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Teaching the Large College Class. A Guidebook for Instructors with Multitudes. JB - Anker

  • ID: 2216782
  • Book
  • October 2007
  • 208 Pages
  • John Wiley and Sons Ltd
Teaching the Large College Class

Teaching large classes is a fact of life for professors at many institutions. In addition to pedagogy, instructors of these courses must also be concerned with legal, ethical, financial, technological, personnel, and management issues. Virtually all introductory courses are large ones, as are the popular intermediate courses at large institutions. Typically, little or no training or instruction is provided to new professors about how to manage large classes successfully. This book is a valuable resource for any college teacher, adjunct or full–time, facing a large class. It will also be useful for college administrators who might want to issue it to teachers, especially adjuncts, assigned to large classes for the first time. A distillation of years of experience by the author who started his college teaching career in 1969 in teaching large classes and in coaching other professors to do the same, this guide is concise and user–friendly. It employs teaching–as–acting as a common theme, with many practical examples covering all of the major aspects of organizing, managing, and teaching a large lecture course in any field.

Along with four appendixes featuring a first–day checklist and samples of a course outline, syllabus, and first–day lecture, this book includes information on:

  • Thinking ahead
  • Getting ready for the first day

  • The teacher as actor

  • Managing assistants and graders

  • Using media effectively

  • Auditorium classroom activities

  • Assessment and testing

  • Grading

  • The seasons of a class

Note: Product cover images may vary from those shown
About the Author.



1 Thinking Ahead.

Why Your Class Could Belong to the Chamber of Commerce.

2 Getting Ready for the First Day.

The "Value" Course.

The "Deluxe" Course.

The "Standard" Course.

Background Investigation of the Course.

The Syllabus.

The Course Manual.

Selecting and Ordering Texts.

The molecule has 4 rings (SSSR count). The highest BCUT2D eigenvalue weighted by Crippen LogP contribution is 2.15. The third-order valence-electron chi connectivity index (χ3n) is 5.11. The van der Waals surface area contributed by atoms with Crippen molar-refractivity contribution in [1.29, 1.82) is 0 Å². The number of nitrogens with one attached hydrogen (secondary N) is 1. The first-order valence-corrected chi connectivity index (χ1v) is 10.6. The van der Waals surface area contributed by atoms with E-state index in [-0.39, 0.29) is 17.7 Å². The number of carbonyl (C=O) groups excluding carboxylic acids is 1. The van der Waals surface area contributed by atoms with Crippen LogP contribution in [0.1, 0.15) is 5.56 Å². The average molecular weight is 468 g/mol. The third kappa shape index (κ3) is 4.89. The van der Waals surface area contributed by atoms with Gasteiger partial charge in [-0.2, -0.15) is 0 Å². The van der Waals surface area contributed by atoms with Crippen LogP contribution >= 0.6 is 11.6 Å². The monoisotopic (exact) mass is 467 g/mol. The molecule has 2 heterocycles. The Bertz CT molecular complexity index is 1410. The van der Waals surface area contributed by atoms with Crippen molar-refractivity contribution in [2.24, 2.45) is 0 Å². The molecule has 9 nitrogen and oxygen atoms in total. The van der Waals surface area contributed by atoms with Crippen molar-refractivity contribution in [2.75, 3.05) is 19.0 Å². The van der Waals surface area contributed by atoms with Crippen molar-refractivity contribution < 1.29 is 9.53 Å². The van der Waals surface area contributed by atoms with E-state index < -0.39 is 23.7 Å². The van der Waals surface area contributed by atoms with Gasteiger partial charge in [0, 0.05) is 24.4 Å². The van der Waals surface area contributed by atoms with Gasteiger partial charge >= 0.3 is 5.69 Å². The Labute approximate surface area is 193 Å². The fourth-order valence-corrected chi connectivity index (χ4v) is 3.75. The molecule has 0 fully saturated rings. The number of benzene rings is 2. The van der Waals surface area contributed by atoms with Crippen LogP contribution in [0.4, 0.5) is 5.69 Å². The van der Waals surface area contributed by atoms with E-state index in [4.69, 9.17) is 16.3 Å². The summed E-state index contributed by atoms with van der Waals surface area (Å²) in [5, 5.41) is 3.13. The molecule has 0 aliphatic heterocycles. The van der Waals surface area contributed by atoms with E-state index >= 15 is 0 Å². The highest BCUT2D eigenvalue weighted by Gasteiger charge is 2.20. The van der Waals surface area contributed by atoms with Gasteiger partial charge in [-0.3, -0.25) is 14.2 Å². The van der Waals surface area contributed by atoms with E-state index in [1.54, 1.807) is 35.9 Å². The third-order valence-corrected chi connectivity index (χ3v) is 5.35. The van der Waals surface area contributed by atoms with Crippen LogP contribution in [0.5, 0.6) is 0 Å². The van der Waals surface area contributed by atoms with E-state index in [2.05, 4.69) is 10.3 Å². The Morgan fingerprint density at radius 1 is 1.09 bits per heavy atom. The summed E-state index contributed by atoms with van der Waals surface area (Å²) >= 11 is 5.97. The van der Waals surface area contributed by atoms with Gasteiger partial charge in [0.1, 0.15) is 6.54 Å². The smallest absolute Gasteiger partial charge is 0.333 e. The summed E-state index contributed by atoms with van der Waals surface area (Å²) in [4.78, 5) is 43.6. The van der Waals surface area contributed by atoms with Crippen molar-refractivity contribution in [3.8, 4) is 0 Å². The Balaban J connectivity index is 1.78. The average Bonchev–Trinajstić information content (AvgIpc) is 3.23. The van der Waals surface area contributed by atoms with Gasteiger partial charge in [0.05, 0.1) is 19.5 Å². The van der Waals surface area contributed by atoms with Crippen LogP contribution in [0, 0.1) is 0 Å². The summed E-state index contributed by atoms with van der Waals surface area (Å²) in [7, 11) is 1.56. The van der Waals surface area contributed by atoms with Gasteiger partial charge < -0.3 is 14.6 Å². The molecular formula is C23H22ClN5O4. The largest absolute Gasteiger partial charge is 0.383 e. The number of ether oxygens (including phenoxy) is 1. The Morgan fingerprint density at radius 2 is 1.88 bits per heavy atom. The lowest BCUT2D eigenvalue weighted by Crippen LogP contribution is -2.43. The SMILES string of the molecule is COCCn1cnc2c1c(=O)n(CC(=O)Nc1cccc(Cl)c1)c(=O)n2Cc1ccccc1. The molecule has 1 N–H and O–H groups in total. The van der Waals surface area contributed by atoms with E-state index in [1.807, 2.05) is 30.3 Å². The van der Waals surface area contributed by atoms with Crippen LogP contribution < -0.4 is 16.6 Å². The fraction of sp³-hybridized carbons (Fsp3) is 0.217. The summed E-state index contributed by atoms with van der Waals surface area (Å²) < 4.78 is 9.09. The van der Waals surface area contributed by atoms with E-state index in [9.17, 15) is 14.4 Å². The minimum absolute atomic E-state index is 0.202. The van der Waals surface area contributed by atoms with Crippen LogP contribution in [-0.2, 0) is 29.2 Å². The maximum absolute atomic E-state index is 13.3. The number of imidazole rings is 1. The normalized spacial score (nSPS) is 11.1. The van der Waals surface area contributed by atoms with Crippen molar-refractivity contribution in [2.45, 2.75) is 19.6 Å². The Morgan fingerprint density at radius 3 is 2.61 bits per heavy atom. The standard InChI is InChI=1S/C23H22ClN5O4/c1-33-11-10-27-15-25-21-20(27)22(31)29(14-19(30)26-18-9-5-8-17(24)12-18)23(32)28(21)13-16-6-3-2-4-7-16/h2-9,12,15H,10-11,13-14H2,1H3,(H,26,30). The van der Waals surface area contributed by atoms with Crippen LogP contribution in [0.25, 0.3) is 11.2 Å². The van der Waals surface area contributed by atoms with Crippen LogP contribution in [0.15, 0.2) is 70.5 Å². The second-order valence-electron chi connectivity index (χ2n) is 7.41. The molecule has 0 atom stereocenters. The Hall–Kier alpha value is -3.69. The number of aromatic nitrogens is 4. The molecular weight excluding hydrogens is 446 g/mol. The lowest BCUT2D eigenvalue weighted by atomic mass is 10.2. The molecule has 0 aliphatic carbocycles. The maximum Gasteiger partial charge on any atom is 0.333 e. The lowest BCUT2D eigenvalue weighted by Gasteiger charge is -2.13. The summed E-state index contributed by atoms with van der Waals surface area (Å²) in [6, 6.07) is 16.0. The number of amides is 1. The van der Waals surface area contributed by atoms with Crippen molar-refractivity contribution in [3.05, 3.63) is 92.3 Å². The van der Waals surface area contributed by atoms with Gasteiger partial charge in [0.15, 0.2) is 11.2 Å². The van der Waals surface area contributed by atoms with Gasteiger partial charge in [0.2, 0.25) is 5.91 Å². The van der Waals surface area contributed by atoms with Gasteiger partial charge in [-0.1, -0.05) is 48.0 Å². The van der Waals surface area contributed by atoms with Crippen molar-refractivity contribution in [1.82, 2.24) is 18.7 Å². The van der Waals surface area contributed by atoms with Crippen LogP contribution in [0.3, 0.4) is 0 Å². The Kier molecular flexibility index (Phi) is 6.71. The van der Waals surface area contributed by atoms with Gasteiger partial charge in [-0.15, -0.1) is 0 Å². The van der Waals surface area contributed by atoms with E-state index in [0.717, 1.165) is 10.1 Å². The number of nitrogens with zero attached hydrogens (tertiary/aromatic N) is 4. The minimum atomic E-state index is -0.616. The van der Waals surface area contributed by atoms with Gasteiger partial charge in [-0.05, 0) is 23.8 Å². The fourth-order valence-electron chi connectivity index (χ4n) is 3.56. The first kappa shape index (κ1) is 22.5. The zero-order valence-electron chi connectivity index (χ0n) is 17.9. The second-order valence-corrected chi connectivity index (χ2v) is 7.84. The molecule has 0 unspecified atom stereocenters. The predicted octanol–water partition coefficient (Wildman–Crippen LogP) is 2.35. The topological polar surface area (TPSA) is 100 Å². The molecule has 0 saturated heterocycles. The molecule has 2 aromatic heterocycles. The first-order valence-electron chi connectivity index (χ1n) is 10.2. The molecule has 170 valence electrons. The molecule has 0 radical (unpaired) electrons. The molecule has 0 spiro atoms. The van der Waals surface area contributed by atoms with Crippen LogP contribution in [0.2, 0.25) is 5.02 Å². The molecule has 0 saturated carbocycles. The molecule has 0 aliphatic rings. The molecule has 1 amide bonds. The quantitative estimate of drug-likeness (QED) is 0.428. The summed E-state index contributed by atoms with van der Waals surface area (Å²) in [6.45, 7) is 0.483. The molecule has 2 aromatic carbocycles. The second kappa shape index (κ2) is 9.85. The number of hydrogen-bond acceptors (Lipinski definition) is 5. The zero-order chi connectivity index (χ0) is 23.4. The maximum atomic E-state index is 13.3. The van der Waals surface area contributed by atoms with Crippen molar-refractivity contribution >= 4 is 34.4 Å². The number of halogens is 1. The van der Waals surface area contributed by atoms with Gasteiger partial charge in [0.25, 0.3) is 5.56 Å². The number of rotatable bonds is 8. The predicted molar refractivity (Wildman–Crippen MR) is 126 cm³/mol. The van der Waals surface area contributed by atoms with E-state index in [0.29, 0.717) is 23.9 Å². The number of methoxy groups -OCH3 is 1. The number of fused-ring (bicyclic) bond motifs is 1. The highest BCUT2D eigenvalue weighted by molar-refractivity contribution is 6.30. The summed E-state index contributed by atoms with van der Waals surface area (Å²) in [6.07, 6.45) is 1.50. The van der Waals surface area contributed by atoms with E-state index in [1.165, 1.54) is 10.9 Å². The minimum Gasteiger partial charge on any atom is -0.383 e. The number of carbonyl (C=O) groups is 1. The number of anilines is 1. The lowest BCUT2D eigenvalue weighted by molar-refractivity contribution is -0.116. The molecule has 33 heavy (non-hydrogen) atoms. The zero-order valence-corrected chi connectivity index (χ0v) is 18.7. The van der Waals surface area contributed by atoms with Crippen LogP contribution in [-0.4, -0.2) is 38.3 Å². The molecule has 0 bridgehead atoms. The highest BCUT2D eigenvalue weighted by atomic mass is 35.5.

Course Budgets and Ordering.


Checking Out the Physical Facilities.

Reading Assignments and Lectures.

Disabled Student Matters.

Deciding on a Grading Plan.

Assembling a Lecture.

The First Day of Class.

3 The Teacher as Actor.






4 Managing Assistants and Graders.

Covering Yourself.



Grading Procedures.

General Communications.

Delegating Authority.

Motivating the Staff.

5 Using Media Effectively.

The Blackboard.

The Whiteboard.

Optical Overhead Projector.


35mm Slides.

Graphic Considerations for Projection.


Computer Presentation and Projection.

Scanning, Resolution, and Format.

Electronic Overhead Projector.

Live Television.

The Internet and Web.


Images, Time, and Some Philosophizing About Media.

Murphy s Law and Using Media.

6 Auditorium Classroom Activities.

Straight Lecture Equals Death.


The Mock Jury.


7 Assessment and Testing.


Testing and Grading.

Levels of Learning.

Complex Problem Solving.

Types of Examination and Quiz Questions.

Evaluations Other than Tests.



Internet Plagiarism.

After the Test Is Over.

8 Grading.

Categories of Categorization.

Non–Normal Distributions.

Special Considerations.

9 The Seasons of a Class.

Student Evaluations of Teaching.

Classroom Research.


The Last Lecture.

Readings and Resources.

Appendix A. Sample Course Outline.

Appendix B. First–Day Checklist.

Appendix C. Sample Course Syllabus.

Appendix D. Sample First–Day Lecture.


Note: Product cover images may vary from those shown
Frank Heppner
Note: Product cover images may vary from those shown